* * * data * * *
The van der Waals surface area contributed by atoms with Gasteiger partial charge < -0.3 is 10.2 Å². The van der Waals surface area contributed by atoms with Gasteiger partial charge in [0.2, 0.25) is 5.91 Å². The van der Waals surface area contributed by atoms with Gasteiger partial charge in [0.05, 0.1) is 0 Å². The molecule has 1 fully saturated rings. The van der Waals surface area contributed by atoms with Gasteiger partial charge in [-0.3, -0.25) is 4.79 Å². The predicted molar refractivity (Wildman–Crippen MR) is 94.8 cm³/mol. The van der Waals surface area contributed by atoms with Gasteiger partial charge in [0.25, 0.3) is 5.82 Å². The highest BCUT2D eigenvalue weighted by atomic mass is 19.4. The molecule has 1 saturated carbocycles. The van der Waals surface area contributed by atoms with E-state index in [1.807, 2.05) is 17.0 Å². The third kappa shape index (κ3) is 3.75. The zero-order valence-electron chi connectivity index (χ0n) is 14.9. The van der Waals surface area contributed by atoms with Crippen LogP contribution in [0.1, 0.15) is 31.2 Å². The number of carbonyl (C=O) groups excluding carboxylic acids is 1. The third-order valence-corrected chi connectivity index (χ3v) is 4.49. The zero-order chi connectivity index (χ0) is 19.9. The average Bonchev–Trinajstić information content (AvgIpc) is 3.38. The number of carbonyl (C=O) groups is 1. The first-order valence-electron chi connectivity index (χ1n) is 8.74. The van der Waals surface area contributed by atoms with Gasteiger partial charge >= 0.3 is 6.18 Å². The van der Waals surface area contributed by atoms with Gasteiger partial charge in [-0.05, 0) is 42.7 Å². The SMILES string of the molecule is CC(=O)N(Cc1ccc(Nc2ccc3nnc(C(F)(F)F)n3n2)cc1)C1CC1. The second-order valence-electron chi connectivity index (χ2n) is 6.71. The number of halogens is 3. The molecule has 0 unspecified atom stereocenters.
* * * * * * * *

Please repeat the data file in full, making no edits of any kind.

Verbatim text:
The van der Waals surface area contributed by atoms with Gasteiger partial charge < -0.3 is 10.2 Å². The van der Waals surface area contributed by atoms with Gasteiger partial charge in [0.2, 0.25) is 5.91 Å². The van der Waals surface area contributed by atoms with Gasteiger partial charge in [0.05, 0.1) is 0 Å². The molecule has 1 fully saturated rings. The van der Waals surface area contributed by atoms with Gasteiger partial charge in [-0.3, -0.25) is 4.79 Å². The predicted molar refractivity (Wildman–Crippen MR) is 94.8 cm³/mol. The van der Waals surface area contributed by atoms with Gasteiger partial charge in [0.25, 0.3) is 5.82 Å². The highest BCUT2D eigenvalue weighted by atomic mass is 19.4. The molecule has 1 saturated carbocycles. The van der Waals surface area contributed by atoms with E-state index in [1.807, 2.05) is 17.0 Å². The third kappa shape index (κ3) is 3.75. The zero-order valence-electron chi connectivity index (χ0n) is 14.9. The van der Waals surface area contributed by atoms with Crippen LogP contribution in [0.1, 0.15) is 31.2 Å². The number of carbonyl (C=O) groups excluding carboxylic acids is 1. The third-order valence-corrected chi connectivity index (χ3v) is 4.49. The zero-order chi connectivity index (χ0) is 19.9. The average Bonchev–Trinajstić information content (AvgIpc) is 3.38. The number of carbonyl (C=O) groups is 1. The first-order valence-electron chi connectivity index (χ1n) is 8.74. The van der Waals surface area contributed by atoms with Gasteiger partial charge >= 0.3 is 6.18 Å². The van der Waals surface area contributed by atoms with Gasteiger partial charge in [-0.05, 0) is 42.7 Å². The SMILES string of the molecule is CC(=O)N(Cc1ccc(Nc2ccc3nnc(C(F)(F)F)n3n2)cc1)C1CC1. The second-order valence-electron chi connectivity index (χ2n) is 6.71. The number of halogens is 3. The molecule has 0 unspecified atom stereocenters.